|Ulster Med J. 2003 May;72(1):34-7
How reliable is a radiological report in osteoporosis in diagnosing low bone density?
McCullagh CD, McCoy K, Crawford VL, Taggart H.
The Queen's University of Belfast, Department of Geriatric Medicine, Whitla Medical Building, 97 Lisburn Road, Belfast BT9 7BL.
Patients are often referred to osteoporosis clinics with a radiological diagnosis of osteoporosis. Previous studies attempting to ascertain risk of osteoporosis from radiographs have been conflicting.
The aim of our study was to determine how reliable spinal radiographs were at detecting low bone density compared with Dual Energy X ray Absorptiometry (DXA).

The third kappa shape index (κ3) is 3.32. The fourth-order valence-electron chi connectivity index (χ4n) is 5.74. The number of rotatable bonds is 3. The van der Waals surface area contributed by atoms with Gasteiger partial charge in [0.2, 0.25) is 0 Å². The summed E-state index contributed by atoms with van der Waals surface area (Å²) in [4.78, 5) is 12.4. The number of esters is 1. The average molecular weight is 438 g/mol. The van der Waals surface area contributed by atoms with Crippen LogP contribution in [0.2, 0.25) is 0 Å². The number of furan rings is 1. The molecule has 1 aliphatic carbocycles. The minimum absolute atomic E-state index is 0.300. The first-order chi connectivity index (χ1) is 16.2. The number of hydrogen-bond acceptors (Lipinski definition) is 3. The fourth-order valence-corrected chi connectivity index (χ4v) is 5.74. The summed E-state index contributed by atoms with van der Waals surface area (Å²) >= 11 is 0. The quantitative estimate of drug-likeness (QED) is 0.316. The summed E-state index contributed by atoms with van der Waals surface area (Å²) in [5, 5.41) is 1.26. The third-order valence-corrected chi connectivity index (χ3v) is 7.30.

We retrospectively measured the Bone Mineral Density (BMD) at the spine in 130 patients with a radiological diagnosis of osteopenia or osteoporosis in the absence of vertebral fractures. They were compared with a group of 119 age and sex matched patients with one or more low trauma vertebral fractures.
There was a statistically significant difference in the mean BMD between these two groups. 12.7%, of the x-ray group with osteopenia reported, had a normal bone density, 49.2% had osteopenia (T-score -1 to -2.5) and 38.1% had osteoporosis (T-score <-2.5). Of those with a radiological report of osteoporosis, 12.8% had a normal bone density, 44.7% had osteopenia and 42.6% had osteoporosis.
We conclude that a radiological report of low bone density is a strong predictor of osteopenia or osteoporosis by BMD measurement.